Last Monday was the first time for many a day since I set up the Sun umbrella and the folding canvas chair and sat out in the garden for a few hours with the camera in my lap.
There are just two plants which are attracting dozens of insects. One is a line of four lavender bushes in the front garden. These have been attracting a continuous stream of scores of bumble bees and dozens of butterflies. The butterfly population is mainly Large Whites along with a few smaller white varieties. I pity any neighbours growing brassicas with such a large population looking for breeding grounds. I tried for some video of the lavender - not the best but does give an impression of the activity.
Wide view of the Large Whites
Close shot of a Small Tortoiseshell
Close shot of my first view of a Painted Lady
Finally a very world weary, wind battered Red Admiral on a fence. (The only one I have seen so far this year)
The other plant which has attracted bumble bees, butterflies and the occasional day flying moth is growing just over the fence in next door's garden.
I kept seeing white butterflies landing on the lawn - well I say lawn but there is more clover than grass this year! It was the clover which was attracting this one - a Green-veined? which was laying its eggs under the clover leaves.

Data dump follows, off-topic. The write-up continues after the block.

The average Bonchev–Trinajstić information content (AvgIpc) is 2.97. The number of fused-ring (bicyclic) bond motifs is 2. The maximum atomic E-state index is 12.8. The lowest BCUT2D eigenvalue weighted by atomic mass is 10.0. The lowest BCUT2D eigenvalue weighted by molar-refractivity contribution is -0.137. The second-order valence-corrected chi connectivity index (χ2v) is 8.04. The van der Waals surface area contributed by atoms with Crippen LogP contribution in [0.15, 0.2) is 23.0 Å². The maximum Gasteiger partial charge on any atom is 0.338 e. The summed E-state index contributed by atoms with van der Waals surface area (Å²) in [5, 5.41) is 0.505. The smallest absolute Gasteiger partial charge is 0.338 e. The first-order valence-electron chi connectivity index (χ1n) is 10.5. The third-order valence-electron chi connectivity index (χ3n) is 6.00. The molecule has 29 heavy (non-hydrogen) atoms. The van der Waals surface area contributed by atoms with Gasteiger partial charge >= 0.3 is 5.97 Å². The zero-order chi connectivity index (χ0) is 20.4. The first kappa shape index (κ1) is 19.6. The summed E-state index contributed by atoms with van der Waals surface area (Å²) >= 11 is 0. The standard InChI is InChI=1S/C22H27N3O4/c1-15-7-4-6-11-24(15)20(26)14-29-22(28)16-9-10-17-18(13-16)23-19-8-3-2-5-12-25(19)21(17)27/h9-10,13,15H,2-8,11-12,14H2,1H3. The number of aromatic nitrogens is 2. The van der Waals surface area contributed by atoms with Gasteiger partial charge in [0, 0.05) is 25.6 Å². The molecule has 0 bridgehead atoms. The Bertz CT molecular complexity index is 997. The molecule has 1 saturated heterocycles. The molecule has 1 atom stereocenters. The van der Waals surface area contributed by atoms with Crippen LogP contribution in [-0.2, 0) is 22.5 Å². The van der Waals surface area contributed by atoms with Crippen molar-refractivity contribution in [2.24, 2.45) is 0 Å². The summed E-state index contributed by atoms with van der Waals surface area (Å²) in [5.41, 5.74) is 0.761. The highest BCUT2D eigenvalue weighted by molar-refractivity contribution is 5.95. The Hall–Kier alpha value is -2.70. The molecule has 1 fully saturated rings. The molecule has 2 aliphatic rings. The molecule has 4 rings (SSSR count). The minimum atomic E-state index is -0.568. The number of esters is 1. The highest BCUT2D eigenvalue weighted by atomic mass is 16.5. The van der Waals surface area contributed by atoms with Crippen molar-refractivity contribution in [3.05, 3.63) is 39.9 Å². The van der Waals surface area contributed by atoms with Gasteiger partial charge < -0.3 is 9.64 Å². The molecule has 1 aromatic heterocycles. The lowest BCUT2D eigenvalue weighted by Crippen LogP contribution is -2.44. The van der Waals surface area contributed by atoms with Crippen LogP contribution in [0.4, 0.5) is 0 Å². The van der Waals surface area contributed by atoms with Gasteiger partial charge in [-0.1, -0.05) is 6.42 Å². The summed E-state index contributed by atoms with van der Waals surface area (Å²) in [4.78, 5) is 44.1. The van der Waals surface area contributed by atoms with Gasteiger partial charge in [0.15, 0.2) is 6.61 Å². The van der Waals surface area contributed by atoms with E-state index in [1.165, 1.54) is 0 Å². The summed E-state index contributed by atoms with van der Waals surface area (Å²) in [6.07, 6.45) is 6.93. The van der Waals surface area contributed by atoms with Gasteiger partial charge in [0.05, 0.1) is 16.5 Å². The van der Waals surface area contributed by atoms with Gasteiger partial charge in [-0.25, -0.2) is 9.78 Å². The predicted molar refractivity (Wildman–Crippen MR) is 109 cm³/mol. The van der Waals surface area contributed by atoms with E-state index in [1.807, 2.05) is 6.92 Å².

It has been very windy from time to time and many of the butterflies were looking the worse for wear. This is the Red Admiral from the video. It sat on the fence for a while soaking up the sun. I can't remember how long it is since I have seen one of these in the garden.
There are still plenty of Hoverflies about and the lily flower shown a few days ago is still attracting many. They investigate everything including the seed feeders.
... and various other plants
... including this onion flower head which also sheltered a crop of tiny black beetles.
Bobby had taken up one of his favourite positions in the entrance to the shed where he could find a bit of shade and still keep an eye on me.
Not many birds came to visit the feeders as I was fairly close to them. Those that did kept a watchful eye on me.
One young Sparrow arrived with parent and continually fluttered its wings to remind the adult it was feeding time.
A couple of House Sparrows peered down to see if it was their turn for the seed feeder....
... and a Starling showed off his new coat of many colours.
The adult Starlings have little trouble balancing on the fat ball feeders but the juveniles find it a problem trying to grip the slippery wires.
Finally a seven spot Ladybird investigating the clover leaves. I wonder if it found the White Butterfly's eggs?
Wow - if you made it to the end, thanks for visiting.